Unless you find yourself with a NOS early series block or the PO deliberately overhauled it with low compression (either a purist, or with the intent of adding a turbo or supercharger), chances are that even an early engine would have been rebuilt using higher compression heads and/or pistons from a later model. -- Mike Harris Austin, TX
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I can attest from personal experience 81 22R THE valves can get bent, you may be lucky since it happend when trying to start it. DO a leak down test or temp install the new chain & do a compression test
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In article

Quite often one of the valves gets bent when the rocker arms get torqued down.
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Thought I'd offer an update on my broken timing chain. I decided to order replacement parts (Toyota), and replace the chain without tearing into the head. (Hoping I lucked out and didn't ruin a valve when the chain broke) I finished up last night, and . . . it runs like crap: Barely idles, no accelleration, and smelly exhaust. I did a compression test this afternoon, and found the following (after 4 cranks):
1 -155 2 - 120 3 - 150 4 - 152
First crank yields 90 pounds for all cylinders. When I repeat with a squirt of oil, all cylinders gain about 30 pounds.
So, does #2 suggest a tweaked valve, or did I simply screw up my timing when I re-assembled with new parts?
Thanks,
Scott
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Sounds like you didnt get your timming quite right. Your compression readings are only really good with a warm motor.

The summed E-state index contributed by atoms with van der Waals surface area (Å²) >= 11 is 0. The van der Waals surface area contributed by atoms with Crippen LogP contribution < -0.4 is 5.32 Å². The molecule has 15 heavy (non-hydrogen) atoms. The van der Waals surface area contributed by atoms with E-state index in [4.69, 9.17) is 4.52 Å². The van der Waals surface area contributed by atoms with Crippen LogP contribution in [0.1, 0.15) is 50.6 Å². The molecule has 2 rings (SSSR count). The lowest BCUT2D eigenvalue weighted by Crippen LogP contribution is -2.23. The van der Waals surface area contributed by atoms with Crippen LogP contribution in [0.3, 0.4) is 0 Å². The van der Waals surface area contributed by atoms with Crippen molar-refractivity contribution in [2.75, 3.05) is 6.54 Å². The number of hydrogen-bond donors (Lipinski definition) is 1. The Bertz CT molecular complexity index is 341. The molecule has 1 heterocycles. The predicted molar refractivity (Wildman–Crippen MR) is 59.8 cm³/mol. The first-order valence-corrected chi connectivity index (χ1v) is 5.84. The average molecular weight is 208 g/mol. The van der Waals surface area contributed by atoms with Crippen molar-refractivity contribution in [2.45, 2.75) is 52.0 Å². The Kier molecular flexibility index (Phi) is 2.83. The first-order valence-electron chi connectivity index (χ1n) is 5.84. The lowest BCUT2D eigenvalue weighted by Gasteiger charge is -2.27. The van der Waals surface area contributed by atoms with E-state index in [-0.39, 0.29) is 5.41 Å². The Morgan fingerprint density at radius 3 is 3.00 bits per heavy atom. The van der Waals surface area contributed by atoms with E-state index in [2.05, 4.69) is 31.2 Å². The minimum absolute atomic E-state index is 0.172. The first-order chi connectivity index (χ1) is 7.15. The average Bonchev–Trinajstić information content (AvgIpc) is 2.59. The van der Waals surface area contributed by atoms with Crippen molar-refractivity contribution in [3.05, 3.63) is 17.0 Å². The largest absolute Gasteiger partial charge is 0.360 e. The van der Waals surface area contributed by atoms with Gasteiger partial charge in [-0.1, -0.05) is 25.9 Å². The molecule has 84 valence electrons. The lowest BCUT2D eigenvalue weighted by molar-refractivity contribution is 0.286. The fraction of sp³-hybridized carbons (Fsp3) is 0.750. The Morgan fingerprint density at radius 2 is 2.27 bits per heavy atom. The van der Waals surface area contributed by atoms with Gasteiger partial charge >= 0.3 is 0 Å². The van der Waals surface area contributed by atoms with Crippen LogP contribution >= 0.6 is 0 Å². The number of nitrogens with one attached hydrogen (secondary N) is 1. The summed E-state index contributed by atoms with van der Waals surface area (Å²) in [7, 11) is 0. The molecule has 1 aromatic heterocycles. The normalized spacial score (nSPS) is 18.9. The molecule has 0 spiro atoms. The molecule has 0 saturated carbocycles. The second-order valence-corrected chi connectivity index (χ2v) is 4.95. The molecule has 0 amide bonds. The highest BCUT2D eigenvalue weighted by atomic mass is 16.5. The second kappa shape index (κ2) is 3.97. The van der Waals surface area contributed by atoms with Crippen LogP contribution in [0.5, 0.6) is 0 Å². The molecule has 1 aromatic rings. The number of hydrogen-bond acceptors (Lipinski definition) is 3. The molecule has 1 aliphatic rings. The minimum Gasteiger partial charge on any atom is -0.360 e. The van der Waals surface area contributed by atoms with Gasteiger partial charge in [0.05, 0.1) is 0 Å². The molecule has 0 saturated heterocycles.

Scotty (the other one)
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Scotty wrote:

Thanks for the reply; I'll inspect my chain and TDC settings tonight. I was sure I had it right the first time, but it runs so badly that it has to be more than a busted valve or two!
Cheers,
Scott
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Scotty wrote:

Yep, I failed to sync the distributor gear properly with the cam gear: runs fine now! ;>)
As for "broken chain" = "busted valves", not true in this case. I noticed when I began the repair that the chain had wedged, freezing the cam sprocket into the 10 'o clock position. Since it broke instantaneously when I tried starting the engine, I hoped that this meant no valves were stuck out as the pistons cycled. Looks like that was the case!
Thanks for all the help,
Scott
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Now its able to get to full running temp have you done another compression test yet?
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Yes, it looks good when tested at higher temp. And the oil added to the cylinders during the test made a lot of smoke, which made apparent an exhaust leak at the manifold/head area: turns out one of the stud bolts is broken off. Don't look forward to extracting the sheared remains . . .
Scott
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wrote:

This may be of interest to you.................... particularly the reference to interference versus non - interference bit in the first link.
http://www.4crawler.com/4x4/CheapTricks/EngineMods/TimingChain.shtml
http://groups.google.com.au/group/alt.autos.toyota.trucks/browse_thread/thread/e98347b3f036a212/2cefe80b49820762?lnk=st&q "RE+engine+&rnum=2&hl=en#2cefe80b49820762